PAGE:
The film was created and produced by the digital effects shop at Threshold, located in Santa Monica, California in the Los Angeles metropolitan area. In late 2002-early 2003, Kasanoff reported that hard drives containing unfinished assets from the film had been stolen in what he called an act of "industrial espionage". The film was supposed be computer animated with an exaggerated use of "squash and stretch" to resemble the Looney Tunes shorts but after production resumed in 2004, Kasanoff changed it to a style more centered in motion capture, with the result being that "He and animators were speaking two different languages."
Lions Gate Entertainment established a distribution deal and the financing company StoryArk represented investors who gave $20 million in funding to Threshold in 2005 due to the Lionsgate deal, the celebrity voice actors, and the product tie-ins. A release date in 2005 was later announced, but missed. Another distribution deal was struck in 2007, but again, nothing came of it. Lionsgate had a negative reaction to the delays. The investors had grown impatient due to the film production company defaulting on its secured promissory note and the release dates that were not met. Finally, in 2011, the film was auctioned for $2.5 million. StoryArk investors had ultimately invoked a clause in their contract that allowed the Fireman's Fund Insurance Company, which had insured Foodfight!, to, as inexpensively and quickly as possible, complete and then release the film.
The insurance company received the copyright to the film in 2012 and began releasing it and its associated merchandise. In June 2012, Foodfight! received a limited release in the United Kingdom, grossing approximately $20,000 of ticket sales on its opening weekend. It was released on DVD in Europe that October.
In February 2013, the film was released on VOD and was released on DVD in the United States on May 7, 2013. Jake Rossen of The New York Times described the film's United States release as "a muted debut". The United States release was delayed because the American distributor, Viva Pictures, wanted to release it when Walmart could arrange for a satisfactory product display for the film. According to company president Victor Elizalde, Viva Pictures' modest investment of an unspecified sum had proved profitable.
At the time Foodfight! was announced, the film was denounced for taking product placement to the extreme, and doing it in a film targeted at children. Kasanoff responded to the controversy by noting that they were not paid money for the brand inclusion and therefore the addition of known brands did not constitute product placement, though the brands were expected to provide $100 million worth of cross-promotion.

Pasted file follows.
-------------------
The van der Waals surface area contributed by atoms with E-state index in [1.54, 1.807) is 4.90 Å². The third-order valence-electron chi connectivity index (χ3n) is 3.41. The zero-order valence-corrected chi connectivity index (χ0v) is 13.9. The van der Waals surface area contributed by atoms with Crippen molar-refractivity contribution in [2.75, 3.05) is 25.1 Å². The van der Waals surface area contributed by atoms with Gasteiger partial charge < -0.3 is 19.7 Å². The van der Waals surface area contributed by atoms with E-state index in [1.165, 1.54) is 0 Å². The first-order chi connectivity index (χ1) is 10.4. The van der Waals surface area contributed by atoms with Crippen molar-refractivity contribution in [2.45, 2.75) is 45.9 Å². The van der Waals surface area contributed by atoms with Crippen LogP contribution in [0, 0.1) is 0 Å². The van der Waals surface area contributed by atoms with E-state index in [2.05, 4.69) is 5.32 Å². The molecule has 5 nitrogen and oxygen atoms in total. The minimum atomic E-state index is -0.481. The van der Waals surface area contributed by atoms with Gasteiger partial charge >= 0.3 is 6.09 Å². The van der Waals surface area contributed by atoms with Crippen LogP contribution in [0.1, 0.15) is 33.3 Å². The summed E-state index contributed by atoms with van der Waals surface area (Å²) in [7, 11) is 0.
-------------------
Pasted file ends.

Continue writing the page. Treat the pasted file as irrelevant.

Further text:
As well as being a financial failure, Foodfight! was critically panned. The A.V. Club stated that "...the grotesque ugliness of the animation alone would be a deal-breaker even if the film weren't also glaringly inappropriate in its sexuality, nightmare-inducing in its animation, and filled with Nazi overtones and iconography even more egregiously unfit for children than the script's wall-to-wall gauntlet of crude double entendres and weird intimations of inter-species sex". A New York Times article condemned the film saying: "The animation appears unfinished. The sexual innuendo is flagrant for a film ostensibly aimed at children. And the plot — grocery store mascots come alive at night to fight generic Brand X antagonists intent on taking over the shelves — is impenetrable and even offensive." The New York Times article reported that Foodfight! has been "seized upon by Internet purveyors of bad cinema".
- "Foodfight! - International Box Office Results". Box Office Mojo. Retrieved March 3, 2014.
- "Why Foodfight! Cost $45 Million and was Still Unwatchable". Cartoon Brew. Retrieved November 4, 2014.
- Taub, Eric A. "For This Animated Movie, a Cast of Household Names." The New York Times. May 17, 2004. Retrieved on August 23, 2011.
- Eisenberg, Daniel. Time, 2 September 2002, "It's an Ad, Ad, Ad World". Accessed 23 August 2011.
- Rossen, Jake. "Placing Products? Try Casting Them." The New York Times. August 11, 2013. p. 1. Retrieved on March 24, 2014.
- DeMott, Rick. Animation World Network, 23 September 2011. "Foodfight Animated Feature Up for Auction". Accessed November 24, 2011.
- The Hollywood Reporter, 23 September 2011. "NOTICE OF PUBLIC SALE - ANIMATED FEATURE MOTION PICTURE: 'FOODFIGHT'".
- Official cast list. Accessed December 23, 2009.
- "Foodfight! Cast". Allrovi. Retrieved June 4, 2011.
- Mallory, Michael (May 31, 2012). "The Long, Strange Odyssey of 'Foodfight!'". Animation Magazine. Retrieved January 1, 2013.
- "Placing Products? Try Casting Them." The New York Times. August 11, 2013. p. 2. Retrieved on March 24, 2014.
- Beck, Jerry (7 May 2012). ""Foodfight!" Coming To DVD". Cartoon Brew. Retrieved 15 May 2012.
The latest word is that England’s Boulevard Entertainment has picked up the rights for DVD – in Europe.
- "Foodfight!". Amazon.co.uk. Retrieved 30 December 2012.
- "Twinkies Live On -- in Film! Foodfight Will Hit Screens in 2013 From Viva Pictures". Marketwire. 19 November 2012. Retrieved 30 December 2012.
- "Foodfight! (2012)". Amazon.com. Retrieved March 5, 2013.
- Commercial Alert Criticizes Movie-Length Ad Targeted at Kids
- Eisenberg, Daniel. "It's an Ad, Ad, Ad World". Time. p. 3. Retrieved 5 October 2014.
- Rabin, Nathan (February 27, 2013) Supermarket Brands Sponsored Case File #34: Foodfight!, The A.V. Club, retrieved April 17, 2013
- Foodfight! at the Internet Movie Database
- Foodfight! at Box Office Mojo
- Foodfight! at Rotten Tomatoes
- Archive of Official website. Original url http://www.thresholdanimationstudios.com/foodfight.html
- Information at Threshold Entertainment website at the Wayback Machine (archived January 22, 2009). Original url http://www.thethreshold.com/Threshold_foodfight.html
- Foodfight! at Behind the Voice Actors